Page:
You need time and resources to help raise the puppies as minimum of 8 weeks before they can move to their new families. Maybe the families don’t come easy and you may need to advertise to find new good homes for all the puppies. The puppies must have special puppy food, deworming treatment, vet examination, chip, vaccination and pedigree before they leave home… and in addition you need a delivery/puppy box where the bitch can give birth and raise the puppies the first 3-4 weeks, loads of blankets, toys a possible fencing so that puppies can spend time out door as well, loads of cleaning, loads of coffee/tea/soft drinks for the puppy buyers who are visiting their puppy… and long phone calls.

If you decide to deliver the puppies with a puppy start kit, besides the relevant papers, it could be; a blanket, some food, a collar and leash, toys, and a puppy book about getting a puppy in the family. If one or more of the puppies gets sick – this can mean extra vet expenses. If one or more puppies die before or after birth, or the litter is smaller than usual, you will not receive as much money as you might have expected. When the puppies are sold, you still have a responsibility and possible expenses.

Most serious and responsible breeders are happy if they can just make time and economy run around!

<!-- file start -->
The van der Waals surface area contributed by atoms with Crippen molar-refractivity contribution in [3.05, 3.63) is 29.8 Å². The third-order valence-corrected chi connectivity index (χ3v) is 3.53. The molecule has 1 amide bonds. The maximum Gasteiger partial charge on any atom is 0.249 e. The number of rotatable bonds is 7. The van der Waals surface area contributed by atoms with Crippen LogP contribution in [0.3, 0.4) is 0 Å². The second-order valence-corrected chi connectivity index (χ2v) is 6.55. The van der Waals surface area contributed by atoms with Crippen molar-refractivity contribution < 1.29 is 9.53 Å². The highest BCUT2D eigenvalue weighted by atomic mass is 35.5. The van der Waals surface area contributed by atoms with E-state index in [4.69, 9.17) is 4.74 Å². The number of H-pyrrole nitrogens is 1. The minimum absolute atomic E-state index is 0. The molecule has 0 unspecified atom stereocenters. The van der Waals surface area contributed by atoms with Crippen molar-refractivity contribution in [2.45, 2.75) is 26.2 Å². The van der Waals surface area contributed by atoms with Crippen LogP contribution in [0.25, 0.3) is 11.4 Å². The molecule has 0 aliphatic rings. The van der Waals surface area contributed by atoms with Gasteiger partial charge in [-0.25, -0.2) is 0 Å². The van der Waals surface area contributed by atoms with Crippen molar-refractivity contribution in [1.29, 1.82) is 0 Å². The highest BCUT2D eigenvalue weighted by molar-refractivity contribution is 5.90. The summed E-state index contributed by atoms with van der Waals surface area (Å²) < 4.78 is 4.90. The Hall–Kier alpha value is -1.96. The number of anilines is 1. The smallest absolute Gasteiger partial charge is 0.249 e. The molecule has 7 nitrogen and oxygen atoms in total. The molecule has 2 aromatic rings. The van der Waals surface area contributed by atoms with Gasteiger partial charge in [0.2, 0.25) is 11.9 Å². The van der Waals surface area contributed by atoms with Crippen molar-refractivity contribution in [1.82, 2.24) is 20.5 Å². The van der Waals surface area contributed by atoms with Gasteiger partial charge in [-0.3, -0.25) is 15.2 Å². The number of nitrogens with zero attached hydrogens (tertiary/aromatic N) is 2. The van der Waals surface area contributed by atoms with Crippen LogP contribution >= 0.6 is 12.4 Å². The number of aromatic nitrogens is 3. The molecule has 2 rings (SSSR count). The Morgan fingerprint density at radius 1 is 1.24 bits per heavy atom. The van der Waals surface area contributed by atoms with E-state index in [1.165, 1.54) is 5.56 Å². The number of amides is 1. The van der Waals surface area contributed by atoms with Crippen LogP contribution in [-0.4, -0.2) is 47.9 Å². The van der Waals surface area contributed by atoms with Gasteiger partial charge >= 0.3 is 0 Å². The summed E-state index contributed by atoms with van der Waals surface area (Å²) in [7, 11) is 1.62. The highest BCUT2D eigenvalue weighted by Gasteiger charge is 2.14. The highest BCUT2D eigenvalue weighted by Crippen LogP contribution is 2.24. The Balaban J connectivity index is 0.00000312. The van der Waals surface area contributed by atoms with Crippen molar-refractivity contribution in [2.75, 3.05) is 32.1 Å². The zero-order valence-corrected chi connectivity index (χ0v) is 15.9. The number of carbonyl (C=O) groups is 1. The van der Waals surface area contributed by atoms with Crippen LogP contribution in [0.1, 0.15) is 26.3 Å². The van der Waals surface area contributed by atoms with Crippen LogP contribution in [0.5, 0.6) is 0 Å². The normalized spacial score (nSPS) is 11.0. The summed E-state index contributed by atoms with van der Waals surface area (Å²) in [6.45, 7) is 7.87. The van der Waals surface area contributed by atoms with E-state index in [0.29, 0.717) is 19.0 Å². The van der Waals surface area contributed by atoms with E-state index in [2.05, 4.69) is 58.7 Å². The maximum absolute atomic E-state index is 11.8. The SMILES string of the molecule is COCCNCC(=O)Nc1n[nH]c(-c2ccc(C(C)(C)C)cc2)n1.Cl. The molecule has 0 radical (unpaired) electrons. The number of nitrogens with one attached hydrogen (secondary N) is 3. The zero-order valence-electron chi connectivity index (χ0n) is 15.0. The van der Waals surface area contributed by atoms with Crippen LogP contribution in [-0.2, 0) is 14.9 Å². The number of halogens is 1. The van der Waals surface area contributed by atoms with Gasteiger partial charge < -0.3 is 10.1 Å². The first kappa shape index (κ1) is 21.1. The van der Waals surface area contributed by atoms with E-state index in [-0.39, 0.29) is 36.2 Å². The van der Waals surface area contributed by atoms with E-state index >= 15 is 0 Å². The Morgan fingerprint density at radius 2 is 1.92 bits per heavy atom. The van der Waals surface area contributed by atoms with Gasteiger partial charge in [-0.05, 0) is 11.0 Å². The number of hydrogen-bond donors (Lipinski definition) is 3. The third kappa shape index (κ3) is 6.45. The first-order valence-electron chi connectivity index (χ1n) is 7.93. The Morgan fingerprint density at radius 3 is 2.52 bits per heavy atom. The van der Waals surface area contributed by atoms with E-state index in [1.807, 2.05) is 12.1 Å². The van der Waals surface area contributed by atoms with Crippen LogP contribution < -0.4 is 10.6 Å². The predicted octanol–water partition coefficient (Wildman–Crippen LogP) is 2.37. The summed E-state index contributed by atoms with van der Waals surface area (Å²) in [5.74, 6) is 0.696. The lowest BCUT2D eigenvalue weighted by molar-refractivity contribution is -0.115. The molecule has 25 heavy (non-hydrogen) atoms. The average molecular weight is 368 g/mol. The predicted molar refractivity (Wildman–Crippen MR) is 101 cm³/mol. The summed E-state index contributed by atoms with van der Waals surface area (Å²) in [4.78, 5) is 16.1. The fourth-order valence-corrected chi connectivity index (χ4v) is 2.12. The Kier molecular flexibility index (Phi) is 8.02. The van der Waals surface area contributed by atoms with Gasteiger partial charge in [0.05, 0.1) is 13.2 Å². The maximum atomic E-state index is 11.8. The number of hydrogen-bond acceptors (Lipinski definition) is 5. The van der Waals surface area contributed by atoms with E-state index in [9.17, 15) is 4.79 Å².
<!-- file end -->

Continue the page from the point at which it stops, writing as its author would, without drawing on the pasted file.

You want a dog similar to the one you already have?

If you want to make a litter of puppies because you want a dog similar to the one you have, remember that no matter how special your dog is to you, there is no guarantee that a puppy from her or him will be similar to or almost similar to him or her. Remember that half of the puppy’s genes will come from another dog! So it is imperative that you find a breeding partner for your dog that has the same characteristics, the same mind, etc.

It is often much easier and less costly and certainly less time consuming to choose a dog that is already born, maybe even an adult dog looking for a new home. Or better yet contact the breeder from where you have your dog and look for a dog from the same lines.

Because all bitches should have a litter of puppies?